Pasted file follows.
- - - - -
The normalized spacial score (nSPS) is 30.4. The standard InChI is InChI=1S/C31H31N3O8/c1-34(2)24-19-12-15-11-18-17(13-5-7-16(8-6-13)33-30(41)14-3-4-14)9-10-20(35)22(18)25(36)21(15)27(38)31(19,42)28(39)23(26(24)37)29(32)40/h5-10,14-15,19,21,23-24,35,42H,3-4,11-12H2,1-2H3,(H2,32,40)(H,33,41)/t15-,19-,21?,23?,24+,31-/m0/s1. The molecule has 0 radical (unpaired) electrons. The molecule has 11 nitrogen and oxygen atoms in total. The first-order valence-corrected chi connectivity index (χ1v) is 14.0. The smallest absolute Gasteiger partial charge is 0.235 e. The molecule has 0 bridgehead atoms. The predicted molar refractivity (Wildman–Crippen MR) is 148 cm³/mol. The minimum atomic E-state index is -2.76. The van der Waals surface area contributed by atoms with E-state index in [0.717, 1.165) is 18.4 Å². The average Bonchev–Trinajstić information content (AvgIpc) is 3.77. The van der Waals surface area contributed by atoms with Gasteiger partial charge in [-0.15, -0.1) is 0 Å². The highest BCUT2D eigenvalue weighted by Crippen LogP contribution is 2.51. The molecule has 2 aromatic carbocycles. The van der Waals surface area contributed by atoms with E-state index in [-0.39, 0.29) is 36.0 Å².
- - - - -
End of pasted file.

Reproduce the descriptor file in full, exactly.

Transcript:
The normalized spacial score (nSPS) is 30.4. The standard InChI is InChI=1S/C31H31N3O8/c1-34(2)24-19-12-15-11-18-17(13-5-7-16(8-6-13)33-30(41)14-3-4-14)9-10-20(35)22(18)25(36)21(15)27(38)31(19,42)28(39)23(26(24)37)29(32)40/h5-10,14-15,19,21,23-24,35,42H,3-4,11-12H2,1-2H3,(H2,32,40)(H,33,41)/t15-,19-,21?,23?,24+,31-/m0/s1. The molecule has 0 radical (unpaired) electrons. The molecule has 11 nitrogen and oxygen atoms in total. The first-order valence-corrected chi connectivity index (χ1v) is 14.0. The smallest absolute Gasteiger partial charge is 0.235 e. The molecule has 0 bridgehead atoms. The predicted molar refractivity (Wildman–Crippen MR) is 148 cm³/mol. The minimum atomic E-state index is -2.76. The van der Waals surface area contributed by atoms with E-state index in [0.717, 1.165) is 18.4 Å². The average Bonchev–Trinajstić information content (AvgIpc) is 3.77. The van der Waals surface area contributed by atoms with Gasteiger partial charge in [-0.15, -0.1) is 0 Å². The highest BCUT2D eigenvalue weighted by Crippen LogP contribution is 2.51. The molecule has 2 aromatic carbocycles. The van der Waals surface area contributed by atoms with E-state index in [-0.39, 0.29) is 36.0 Å².